Dear Black Students:
I want to tell you something controversial, something different from the messages most people will give you. I want you to know that simply reading books isn’t the key to academic success, nor is it the key to beating racism and White supremacy.
Here’s the truth: Reading the right books, not just the White books, is the key to fighting racism and White supremacy. Black children, it is vital to love yourself, know yourself and know your history.
Unfortunately, that knowledge is not in White literature or White books. Those books are likely to dominate the reading you will be required to do in school. Most of that school reading does the opposite of defeating racism and White supremacy. Most school reading reinforces White supremacy and devalues Black lives, Black experiences and Black history.
Reading isn’t neutral. In fact, it is often used as a tool to oppress marginalized communities and to support White supremacy. One way we can see this is by taking a look at banned books. Whose books get banned? Why?
Take a look at this list of books most frequently banned from schools and you’ll find books by Black authors from Maya Angelou and Toni Morrison to Richard Wright and Walter Dean Myers. As the folks at Banned Books Week can tell you, “racism” is among the most common reasons books are banned in schools. By looking at what titles actually are banned, I can tell you that books discussing race issues are often banned because White people mistakenly think talking honestly about racism is racist.
Think Critically About History and Literature As Taught in School
Now, you will have to read White literature and books in order to succeed in school. However, as a Black person, you have to master the skill of critical thinking in order to reflect on literature from multiple perspectives. When reading literature assigned in school, you have to use critical thinking to identify racist and White supremacist messages in the books you read.
Critical thinking is the most important part of reading. If you can’t translate or misunderstand what you read, or don’t understand propagandist messages, you are more dangerous than a person who never reads.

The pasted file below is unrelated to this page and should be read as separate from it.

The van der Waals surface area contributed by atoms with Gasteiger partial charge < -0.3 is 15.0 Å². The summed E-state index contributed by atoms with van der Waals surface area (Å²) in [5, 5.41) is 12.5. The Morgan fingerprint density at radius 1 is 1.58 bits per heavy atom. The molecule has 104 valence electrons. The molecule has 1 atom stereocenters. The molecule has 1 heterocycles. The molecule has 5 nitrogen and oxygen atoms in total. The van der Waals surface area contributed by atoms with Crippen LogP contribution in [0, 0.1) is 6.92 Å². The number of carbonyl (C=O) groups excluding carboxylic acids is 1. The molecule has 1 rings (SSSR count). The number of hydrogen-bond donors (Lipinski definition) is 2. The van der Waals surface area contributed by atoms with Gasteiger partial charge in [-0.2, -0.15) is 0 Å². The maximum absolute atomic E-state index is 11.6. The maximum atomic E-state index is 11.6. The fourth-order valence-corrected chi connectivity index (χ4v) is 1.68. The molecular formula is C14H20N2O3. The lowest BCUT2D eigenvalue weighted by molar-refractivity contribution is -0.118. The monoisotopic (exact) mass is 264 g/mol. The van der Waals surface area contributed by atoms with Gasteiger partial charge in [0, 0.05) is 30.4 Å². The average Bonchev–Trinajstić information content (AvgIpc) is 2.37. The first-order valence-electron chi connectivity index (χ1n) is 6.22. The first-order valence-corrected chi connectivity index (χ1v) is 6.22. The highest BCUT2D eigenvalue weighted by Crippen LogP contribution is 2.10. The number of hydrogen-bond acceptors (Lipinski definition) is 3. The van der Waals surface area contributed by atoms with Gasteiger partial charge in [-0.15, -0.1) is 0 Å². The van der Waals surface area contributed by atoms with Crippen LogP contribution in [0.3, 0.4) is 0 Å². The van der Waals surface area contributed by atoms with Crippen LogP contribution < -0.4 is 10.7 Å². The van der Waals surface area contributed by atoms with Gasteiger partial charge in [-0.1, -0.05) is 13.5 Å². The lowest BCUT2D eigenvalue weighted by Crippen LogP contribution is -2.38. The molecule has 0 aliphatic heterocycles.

I am grateful to my mother for instilling in me the value of critical thinking. My mother would have me argue a position until I was mentally exhausted and felt I had won. Then she would say, “Let’s switch sides.”
After all the work and preparation I had done to win one side of the argument, I would then have to switch and argue against myself! My mother had me do this on just about every topic in the world—abortion, Christianity, war, gun control, slavery, capitalism, communism and more. I was required to be able to argue in favor and against all of these controversial topics, instantly!
Now, as an adult, I see how that helped me tremendously. These days, I am doing the same thing with my children. For example, when we talk about the Revolutionary War, my children have to present far more viewpoints on the war than just the British and the Americans. I make them discuss the perspectives of the French (the major funders to the Americans), the Native Americans, the enslaved Africans, the Spanish and wealthy American colonists compared to poor American colonists. All of these groups have a different narrative and saw the war differently.
In our family, in order to be considered educated, you have to be able to articulate multiple viewpoints. And you have to identify the “school version” of a narrative and be able to critique it.
That’s how you get free.
How to Tell When You Are Trapped in Western Narratives
School will tell you a lot about the Western literary tradition and its values. One of the key values is individualism. You’ll hear about “the hero’s journey.” The heroes will likely start with the Greek leader Odysseus and move forward in time to Luke Skywalker in Star Wars. When Joseph Campbell first wrote about the hero’s journey, he argued that it was a theme present across many cultures and historical eras.